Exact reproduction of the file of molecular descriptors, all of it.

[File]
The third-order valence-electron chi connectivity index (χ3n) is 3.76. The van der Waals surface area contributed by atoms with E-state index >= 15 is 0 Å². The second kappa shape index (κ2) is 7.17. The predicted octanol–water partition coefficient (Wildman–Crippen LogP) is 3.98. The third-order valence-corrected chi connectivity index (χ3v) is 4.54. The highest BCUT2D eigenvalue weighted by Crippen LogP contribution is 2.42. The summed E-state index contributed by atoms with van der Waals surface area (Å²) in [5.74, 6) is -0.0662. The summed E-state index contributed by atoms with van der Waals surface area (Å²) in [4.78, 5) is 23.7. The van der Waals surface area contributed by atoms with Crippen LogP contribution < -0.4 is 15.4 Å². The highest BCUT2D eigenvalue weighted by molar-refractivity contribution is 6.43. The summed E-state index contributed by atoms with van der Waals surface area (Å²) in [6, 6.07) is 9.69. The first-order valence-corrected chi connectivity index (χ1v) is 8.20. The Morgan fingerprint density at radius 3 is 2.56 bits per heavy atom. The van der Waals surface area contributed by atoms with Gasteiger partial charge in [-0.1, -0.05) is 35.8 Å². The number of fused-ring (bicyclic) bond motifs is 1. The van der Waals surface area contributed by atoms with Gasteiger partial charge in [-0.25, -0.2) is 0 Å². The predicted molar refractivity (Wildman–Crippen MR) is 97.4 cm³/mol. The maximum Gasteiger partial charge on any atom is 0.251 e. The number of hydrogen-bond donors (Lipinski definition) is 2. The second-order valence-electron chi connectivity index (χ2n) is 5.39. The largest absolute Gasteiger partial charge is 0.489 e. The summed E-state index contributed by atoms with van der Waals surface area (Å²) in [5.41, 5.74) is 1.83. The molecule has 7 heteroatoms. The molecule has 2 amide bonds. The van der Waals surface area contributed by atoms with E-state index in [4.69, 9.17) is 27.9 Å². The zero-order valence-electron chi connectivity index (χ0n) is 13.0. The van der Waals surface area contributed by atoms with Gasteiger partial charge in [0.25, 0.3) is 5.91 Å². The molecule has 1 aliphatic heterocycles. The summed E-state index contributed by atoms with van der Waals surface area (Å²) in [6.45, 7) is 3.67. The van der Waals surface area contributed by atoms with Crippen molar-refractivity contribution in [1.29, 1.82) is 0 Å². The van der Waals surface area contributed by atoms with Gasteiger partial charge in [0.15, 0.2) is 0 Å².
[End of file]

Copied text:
The third-order valence-electron chi connectivity index (χ3n) is 3.76. The van der Waals surface area contributed by atoms with E-state index >= 15 is 0 Å². The second kappa shape index (κ2) is 7.17. The predicted octanol–water partition coefficient (Wildman–Crippen LogP) is 3.98. The third-order valence-corrected chi connectivity index (χ3v) is 4.54. The highest BCUT2D eigenvalue weighted by Crippen LogP contribution is 2.42. The summed E-state index contributed by atoms with van der Waals surface area (Å²) in [5.74, 6) is -0.0662. The summed E-state index contributed by atoms with van der Waals surface area (Å²) in [4.78, 5) is 23.7. The van der Waals surface area contributed by atoms with Crippen LogP contribution < -0.4 is 15.4 Å². The highest BCUT2D eigenvalue weighted by molar-refractivity contribution is 6.43. The summed E-state index contributed by atoms with van der Waals surface area (Å²) in [6, 6.07) is 9.69. The first-order valence-corrected chi connectivity index (χ1v) is 8.20. The Morgan fingerprint density at radius 3 is 2.56 bits per heavy atom. The van der Waals surface area contributed by atoms with Gasteiger partial charge in [-0.1, -0.05) is 35.8 Å². The number of fused-ring (bicyclic) bond motifs is 1. The van der Waals surface area contributed by atoms with Gasteiger partial charge in [-0.25, -0.2) is 0 Å². The predicted molar refractivity (Wildman–Crippen MR) is 97.4 cm³/mol. The maximum Gasteiger partial charge on any atom is 0.251 e. The number of hydrogen-bond donors (Lipinski definition) is 2. The second-order valence-electron chi connectivity index (χ2n) is 5.39. The largest absolute Gasteiger partial charge is 0.489 e. The summed E-state index contributed by atoms with van der Waals surface area (Å²) in [5.41, 5.74) is 1.83. The molecule has 7 heteroatoms. The molecule has 2 amide bonds. The van der Waals surface area contributed by atoms with E-state index in [4.69, 9.17) is 27.9 Å². The zero-order valence-electron chi connectivity index (χ0n) is 13.0. The van der Waals surface area contributed by atoms with Gasteiger partial charge in [0.25, 0.3) is 5.91 Å². The molecule has 1 aliphatic heterocycles. The summed E-state index contributed by atoms with van der Waals surface area (Å²) in [6.45, 7) is 3.67. The van der Waals surface area contributed by atoms with Crippen molar-refractivity contribution in [1.29, 1.82) is 0 Å². The van der Waals surface area contributed by atoms with Gasteiger partial charge in [0.15, 0.2) is 0 Å².